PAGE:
I’ll leave it like that; with the family making a new home in Louisiana and welcoming a new baby boy. You might as well go ahead and call them Cajuns.
For other installments of this series of blog posts, click on the following links:
One of my Leveque cousins made a Facebook post yesterday about Landry Memorial High School in Lake Charles. It inspired me to write my blog about Landry Memorial today, because that’s where my dad and his brothers went to school back in the day. I remember looking through my dad’s old report cards when I was a kid and wondered about the Landry name associated with the school. I never really bothered to ask about it back then. My main concern were the bad grades that my dad made. He explained them to me by saying that he only studied for enough to pass the class. That really didn’t help explain it to me.
But later I found out the history of the school and the connection to the family. When I was in high school, our family sang at Shakey’s Pizza Parlor in Lake Charles. On Friday nights I remember there being many students from St. Louis High School that would come to listen to us sing and play for them. Or maybe they just came for the pizza. In college I went to St. Louis to participate in various meetings and retreats.
During that time I didn’t realize that St. Louis High had once been Landry Memorial. I probably wasn’t paying attention when my dad likely told us that he went to school there. To me, St. Louis was just another high school in Lake Charles. But I found out differently later on.
My dad was an 8th grade student at Landry Memorial in 1943. In the first photo, he is the center student in the middle row. If you read the information in the second photo (Nov. 1943, p. 3) at the bottom of the first column, they describe my dad. “Bobby is small but is full of fight. I am sure that he will turn out to be as good as his brother was, who played center for the Tigers in 1941.” The brother they were talking about was my Uncle Hubert, who was a few years older than my dad. I don’t know if their prediction turned out accurately. All I ever heard about were his musical undertakings.
But the first page of that old 1943 paper is interesting as well. It talks about the death of Mrs. J. A. Landry. She was born Wylie Eugenia Stanton in 1868. My dad and his siblings called her “Aunt Wylie.” She used to send her limousine to pick up my dad’s family on Sundays to bring them to church. It left an impression. She died on Nov. 1, 1943.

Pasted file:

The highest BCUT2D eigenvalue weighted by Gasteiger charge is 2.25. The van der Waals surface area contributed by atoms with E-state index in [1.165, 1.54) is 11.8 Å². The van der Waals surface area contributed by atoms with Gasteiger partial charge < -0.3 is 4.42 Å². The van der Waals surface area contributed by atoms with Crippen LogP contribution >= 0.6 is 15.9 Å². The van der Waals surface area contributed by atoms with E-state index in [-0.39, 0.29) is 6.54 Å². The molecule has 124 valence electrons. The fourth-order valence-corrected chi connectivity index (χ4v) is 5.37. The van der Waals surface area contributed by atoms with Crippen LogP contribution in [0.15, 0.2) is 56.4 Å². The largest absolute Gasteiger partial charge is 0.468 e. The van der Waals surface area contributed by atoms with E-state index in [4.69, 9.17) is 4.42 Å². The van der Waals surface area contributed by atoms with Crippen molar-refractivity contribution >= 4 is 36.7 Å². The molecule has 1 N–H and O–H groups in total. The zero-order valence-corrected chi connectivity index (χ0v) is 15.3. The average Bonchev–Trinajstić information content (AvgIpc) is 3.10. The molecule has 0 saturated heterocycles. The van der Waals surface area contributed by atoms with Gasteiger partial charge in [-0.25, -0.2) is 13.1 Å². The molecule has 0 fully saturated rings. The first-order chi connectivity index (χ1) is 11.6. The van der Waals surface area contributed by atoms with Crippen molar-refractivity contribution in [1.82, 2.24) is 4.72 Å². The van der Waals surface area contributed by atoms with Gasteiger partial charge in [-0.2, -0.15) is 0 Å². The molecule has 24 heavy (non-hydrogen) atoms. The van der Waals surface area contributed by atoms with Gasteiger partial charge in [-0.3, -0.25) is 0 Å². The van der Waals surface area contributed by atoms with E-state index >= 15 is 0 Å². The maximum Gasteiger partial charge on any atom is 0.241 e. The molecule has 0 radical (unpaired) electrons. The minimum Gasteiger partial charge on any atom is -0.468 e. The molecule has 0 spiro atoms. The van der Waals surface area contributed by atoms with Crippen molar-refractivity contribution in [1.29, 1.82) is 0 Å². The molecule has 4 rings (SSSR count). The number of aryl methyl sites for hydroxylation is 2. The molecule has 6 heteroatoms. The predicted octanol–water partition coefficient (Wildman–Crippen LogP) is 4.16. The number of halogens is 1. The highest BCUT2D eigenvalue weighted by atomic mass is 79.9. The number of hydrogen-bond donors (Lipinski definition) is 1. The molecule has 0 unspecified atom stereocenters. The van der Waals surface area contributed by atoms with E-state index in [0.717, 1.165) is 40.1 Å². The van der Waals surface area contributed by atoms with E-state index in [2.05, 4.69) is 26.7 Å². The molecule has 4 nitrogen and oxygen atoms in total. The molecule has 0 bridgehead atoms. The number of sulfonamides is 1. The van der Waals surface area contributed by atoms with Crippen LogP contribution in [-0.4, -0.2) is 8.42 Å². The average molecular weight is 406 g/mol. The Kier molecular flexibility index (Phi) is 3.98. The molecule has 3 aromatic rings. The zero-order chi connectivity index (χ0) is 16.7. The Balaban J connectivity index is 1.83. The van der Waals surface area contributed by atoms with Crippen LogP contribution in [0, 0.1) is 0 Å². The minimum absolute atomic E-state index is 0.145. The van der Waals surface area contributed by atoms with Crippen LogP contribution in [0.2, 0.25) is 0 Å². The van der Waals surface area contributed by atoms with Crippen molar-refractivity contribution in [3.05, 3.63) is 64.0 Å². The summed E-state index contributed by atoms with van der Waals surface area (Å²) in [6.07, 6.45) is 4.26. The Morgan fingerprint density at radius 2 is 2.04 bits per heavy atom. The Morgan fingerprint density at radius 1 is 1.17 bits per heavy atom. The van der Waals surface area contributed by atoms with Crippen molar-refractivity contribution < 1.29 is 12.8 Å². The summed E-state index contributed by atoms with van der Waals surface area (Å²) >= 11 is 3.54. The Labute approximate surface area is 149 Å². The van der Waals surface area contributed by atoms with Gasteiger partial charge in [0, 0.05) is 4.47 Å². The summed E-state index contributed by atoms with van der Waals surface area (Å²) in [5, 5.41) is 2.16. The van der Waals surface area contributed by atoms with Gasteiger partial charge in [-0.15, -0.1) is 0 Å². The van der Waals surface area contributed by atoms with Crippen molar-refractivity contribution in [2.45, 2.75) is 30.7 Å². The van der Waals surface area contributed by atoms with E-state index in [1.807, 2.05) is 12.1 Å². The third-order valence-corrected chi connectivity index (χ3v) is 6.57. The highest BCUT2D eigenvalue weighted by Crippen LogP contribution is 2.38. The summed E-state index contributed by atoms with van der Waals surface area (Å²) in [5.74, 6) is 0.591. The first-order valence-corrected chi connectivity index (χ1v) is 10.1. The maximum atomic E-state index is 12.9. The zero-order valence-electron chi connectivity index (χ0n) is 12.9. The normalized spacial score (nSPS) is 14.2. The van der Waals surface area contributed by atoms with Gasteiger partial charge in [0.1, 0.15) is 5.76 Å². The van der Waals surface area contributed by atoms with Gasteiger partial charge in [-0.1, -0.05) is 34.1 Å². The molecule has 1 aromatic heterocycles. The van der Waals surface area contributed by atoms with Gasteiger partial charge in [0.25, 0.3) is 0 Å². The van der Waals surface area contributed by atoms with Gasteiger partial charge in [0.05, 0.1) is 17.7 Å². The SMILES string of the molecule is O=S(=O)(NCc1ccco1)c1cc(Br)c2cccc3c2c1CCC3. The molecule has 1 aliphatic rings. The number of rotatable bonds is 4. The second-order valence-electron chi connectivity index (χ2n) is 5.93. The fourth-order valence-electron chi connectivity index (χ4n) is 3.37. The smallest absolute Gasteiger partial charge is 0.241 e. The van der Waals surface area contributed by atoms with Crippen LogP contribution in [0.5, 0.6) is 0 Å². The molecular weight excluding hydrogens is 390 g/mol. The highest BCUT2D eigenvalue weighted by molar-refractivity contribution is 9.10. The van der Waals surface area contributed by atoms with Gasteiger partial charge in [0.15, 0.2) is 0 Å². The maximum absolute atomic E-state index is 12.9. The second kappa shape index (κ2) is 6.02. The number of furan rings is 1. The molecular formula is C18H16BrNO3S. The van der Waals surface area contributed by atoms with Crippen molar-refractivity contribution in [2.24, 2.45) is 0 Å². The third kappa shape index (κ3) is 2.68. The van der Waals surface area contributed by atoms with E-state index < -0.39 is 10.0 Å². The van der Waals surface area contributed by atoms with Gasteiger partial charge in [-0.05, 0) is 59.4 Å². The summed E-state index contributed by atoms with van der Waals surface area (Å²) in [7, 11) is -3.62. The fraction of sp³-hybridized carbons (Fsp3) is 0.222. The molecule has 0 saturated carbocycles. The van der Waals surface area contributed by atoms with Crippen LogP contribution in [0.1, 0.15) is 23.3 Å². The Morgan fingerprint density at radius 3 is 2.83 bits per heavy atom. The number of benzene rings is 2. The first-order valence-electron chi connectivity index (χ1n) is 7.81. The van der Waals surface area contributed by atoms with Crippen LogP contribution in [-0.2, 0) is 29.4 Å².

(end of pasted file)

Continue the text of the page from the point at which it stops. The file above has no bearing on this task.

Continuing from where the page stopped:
The school talked about her death because she had been instrumental in developing it. In 1925 she purchased the old Baptist Orphanage on Seventh Street and had it remodeled to operate as a Catholic school for boys. The school was dedicated as Landry Memorial High School on December 15, 1927, in memory of her late husband who had died in 1923.
In the school newspaper it mentions that J. A. Landry was associated with the Perkins-Miller Lumber Company. That is true, but he did much more than that. He was one of the main driving forces in getting modern utilities developed in Lake Charles. He ran an ice company called J. A. Landry & Co. Later he had the Lake Charles Ice, Light, and Water Works Company and Lake Charles Railway, Light and Waterworks Co. He was a forward thinking entrepreneur. I suppose that’s why his wife dedicated the school in his name.
He was born Joseph Alfred Landry, Jr. to Joseph Alfred Landry and Marie Aloysia Leveque. He and my grandparents (Pee Paw and Mee Maw) almost have identical family trees. There seemed to be quite a few Landry and Leveque connections back then. They were all related to one another in various ways. The closest connection was that Pee Paw was J. A. Landry’s half first cousin through their Leveque mothers.
My great grandmother Celeste Leveque Landry was a half-sister to Aloysia Leveque Landry (their mothers were Landry sisters) and Aloysia’s full brother Justinian. Justinian was the great grandfather of that Leveque cousin I mentioned at the beginning.